Use an OLEDB Connection Manager in an SSIS Script Task

I was recently required to utilize an OLEDB connection manager within a script task.  The package uses a package configuration to dynamically assign the connection string for the connection manager.  The script task uses the same connection to poll the status of a service that is maintained in a table in the database and I wanted to insure that the connection was based on the same connection manger to insure portability.

This seemed rather straight forward and I immediately was pointed towards a blog post by Todd McDermid that outlined the code necessary to use a connection manager’s connection string in a SqlConnection in a script task.  The problem that I ran into was that this technique works only if the connection manager utilizes an ADO connection, which I was not.  Unfortunately I was using an OLEDB connection manager and was not permitted to change this to ADO.

After some work I discovered that an OLEDB connection manager still supports the ConnectionString property which provides a “;” delimited connection string.  The reason that a SqlConnection does not support a direct assignment to the ConnectionString property is because of how the OLEDB connection string is formed.  I was able to use the Split method to parse the connection string and successfully use the parsed string for my connection string.  The VB and C# code is below:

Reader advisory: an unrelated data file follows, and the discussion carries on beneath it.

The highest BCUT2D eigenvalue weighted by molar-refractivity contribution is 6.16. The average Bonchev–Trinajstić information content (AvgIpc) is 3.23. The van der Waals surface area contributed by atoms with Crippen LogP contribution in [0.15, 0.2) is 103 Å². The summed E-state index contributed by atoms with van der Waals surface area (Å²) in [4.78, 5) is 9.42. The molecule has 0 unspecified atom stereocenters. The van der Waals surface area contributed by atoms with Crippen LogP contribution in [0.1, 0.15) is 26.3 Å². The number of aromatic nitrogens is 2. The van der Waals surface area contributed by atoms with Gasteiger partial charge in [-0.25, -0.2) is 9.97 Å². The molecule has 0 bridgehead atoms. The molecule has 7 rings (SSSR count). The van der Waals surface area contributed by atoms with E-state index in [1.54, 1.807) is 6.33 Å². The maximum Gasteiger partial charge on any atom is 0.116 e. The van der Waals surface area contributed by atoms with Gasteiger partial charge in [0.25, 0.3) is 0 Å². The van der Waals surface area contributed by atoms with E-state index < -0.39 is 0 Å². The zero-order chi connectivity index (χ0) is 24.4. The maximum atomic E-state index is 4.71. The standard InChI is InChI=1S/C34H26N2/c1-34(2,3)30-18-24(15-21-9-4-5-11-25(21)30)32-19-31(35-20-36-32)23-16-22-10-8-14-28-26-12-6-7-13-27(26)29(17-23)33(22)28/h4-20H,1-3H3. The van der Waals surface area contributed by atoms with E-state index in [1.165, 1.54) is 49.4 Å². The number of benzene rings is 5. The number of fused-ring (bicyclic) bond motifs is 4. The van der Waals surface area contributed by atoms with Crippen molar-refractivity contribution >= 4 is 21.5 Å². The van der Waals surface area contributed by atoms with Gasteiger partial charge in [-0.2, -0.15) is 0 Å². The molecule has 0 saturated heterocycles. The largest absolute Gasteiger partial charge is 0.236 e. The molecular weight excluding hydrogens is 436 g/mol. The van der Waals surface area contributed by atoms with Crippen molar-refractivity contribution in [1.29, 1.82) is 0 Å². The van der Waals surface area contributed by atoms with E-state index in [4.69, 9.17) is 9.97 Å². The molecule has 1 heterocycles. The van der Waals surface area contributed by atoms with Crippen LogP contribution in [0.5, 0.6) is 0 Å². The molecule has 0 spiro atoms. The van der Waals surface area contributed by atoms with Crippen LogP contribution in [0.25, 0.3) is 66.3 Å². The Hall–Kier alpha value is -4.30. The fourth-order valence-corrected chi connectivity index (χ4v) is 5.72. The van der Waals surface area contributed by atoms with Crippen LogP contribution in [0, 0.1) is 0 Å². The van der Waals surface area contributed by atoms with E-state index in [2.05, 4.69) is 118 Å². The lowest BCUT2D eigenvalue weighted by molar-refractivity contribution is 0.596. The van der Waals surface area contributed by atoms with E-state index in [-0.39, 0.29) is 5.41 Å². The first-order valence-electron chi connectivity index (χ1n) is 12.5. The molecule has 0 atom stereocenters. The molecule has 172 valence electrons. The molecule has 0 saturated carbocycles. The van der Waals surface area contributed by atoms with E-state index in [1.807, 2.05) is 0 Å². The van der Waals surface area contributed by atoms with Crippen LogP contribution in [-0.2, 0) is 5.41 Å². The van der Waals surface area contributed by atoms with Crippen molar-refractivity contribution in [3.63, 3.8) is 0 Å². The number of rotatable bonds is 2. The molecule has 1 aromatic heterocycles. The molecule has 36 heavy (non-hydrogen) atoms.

Visual Basic

Dim cm As ConnectionManager
cm
= Dts.Connections(“dbs”)

Dim str() As String = cm.ConnectionString.ToString.Split(CChar(“;”))
Dim cnstr As New StringBuilder
cnstr.Append
(str(0).Replace(“Data Source”, “Server”) + “;” + str(1).ToString + “;” + str(3).ToString)
MessageBox.Show(cnstr.ToString)

Try
Dim cn As New SqlConnection(cnstr.ToString)

cn.open()

Catch ex As Exception
MessageBox.Show
(ex.Message.ToString)
End Try

C#
ConnectionManager cm;
cm = Dts.Connections[“dbs”];

string[] str = cm.ConnectionString.ToString().Split(Convert.ToChar(“;”));
StringBuilder cnstr = new StringBuilder();
cnstr.Append(str[0].Replace(“Data Source”, “Server”) + “;” + str[1].ToString() + “;” + str[3].ToString());
MessageBox.Show(cnstr.ToString());

try
{
SqlConnection cn
= new SqlConnection(cnstr.ToString());

cn.open();

}
catch (Exception ex)
{
MessageBox.Show
(ex.Message.ToString());
}

Dts.TaskResult = (int)ScriptResults.Success;

 

My sample package includes two script tasks, one VB and the other C#, that include several code examples including ADO connection manager aissigments.  The package can be downloaded here.

Comments ( 2 )

  1. ReplyMark D.

    David, thanks for this post. It worked perfectly for me. Best regards.

  2. ReplyMark D.

    Thanks for this post David! It worked perfectly for me.

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